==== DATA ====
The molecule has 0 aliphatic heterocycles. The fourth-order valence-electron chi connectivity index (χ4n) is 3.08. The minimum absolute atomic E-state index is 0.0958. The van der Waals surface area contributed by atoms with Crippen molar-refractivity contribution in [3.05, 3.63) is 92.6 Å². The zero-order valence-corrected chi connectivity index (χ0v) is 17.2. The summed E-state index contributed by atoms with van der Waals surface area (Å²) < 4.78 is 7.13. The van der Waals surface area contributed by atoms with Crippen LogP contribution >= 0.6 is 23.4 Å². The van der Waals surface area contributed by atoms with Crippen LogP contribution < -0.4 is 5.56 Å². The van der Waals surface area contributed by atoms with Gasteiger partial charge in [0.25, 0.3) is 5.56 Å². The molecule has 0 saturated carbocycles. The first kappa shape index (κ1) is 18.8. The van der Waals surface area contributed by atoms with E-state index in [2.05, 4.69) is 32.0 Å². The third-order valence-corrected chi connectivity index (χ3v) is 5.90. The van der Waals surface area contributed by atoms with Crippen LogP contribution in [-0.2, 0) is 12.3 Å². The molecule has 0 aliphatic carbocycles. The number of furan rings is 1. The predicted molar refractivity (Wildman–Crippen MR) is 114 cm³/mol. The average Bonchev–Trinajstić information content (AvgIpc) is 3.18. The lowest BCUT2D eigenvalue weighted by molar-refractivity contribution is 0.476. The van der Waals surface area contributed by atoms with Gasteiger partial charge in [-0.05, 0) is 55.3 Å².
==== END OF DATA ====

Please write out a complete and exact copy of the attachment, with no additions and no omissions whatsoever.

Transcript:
The molecule has 0 aliphatic heterocycles. The fourth-order valence-electron chi connectivity index (χ4n) is 3.08. The minimum absolute atomic E-state index is 0.0958. The van der Waals surface area contributed by atoms with Crippen molar-refractivity contribution in [3.05, 3.63) is 92.6 Å². The zero-order valence-corrected chi connectivity index (χ0v) is 17.2. The summed E-state index contributed by atoms with van der Waals surface area (Å²) < 4.78 is 7.13. The van der Waals surface area contributed by atoms with Crippen LogP contribution >= 0.6 is 23.4 Å². The van der Waals surface area contributed by atoms with Crippen LogP contribution < -0.4 is 5.56 Å². The van der Waals surface area contributed by atoms with Gasteiger partial charge in [0.25, 0.3) is 5.56 Å². The molecule has 0 saturated carbocycles. The first kappa shape index (κ1) is 18.8. The van der Waals surface area contributed by atoms with E-state index in [2.05, 4.69) is 32.0 Å². The third-order valence-corrected chi connectivity index (χ3v) is 5.90. The van der Waals surface area contributed by atoms with Crippen LogP contribution in [-0.2, 0) is 12.3 Å². The molecule has 0 aliphatic carbocycles. The number of furan rings is 1. The predicted molar refractivity (Wildman–Crippen MR) is 114 cm³/mol. The average Bonchev–Trinajstić information content (AvgIpc) is 3.18. The lowest BCUT2D eigenvalue weighted by molar-refractivity contribution is 0.476. The van der Waals surface area contributed by atoms with Gasteiger partial charge in [-0.05, 0) is 55.3 Å².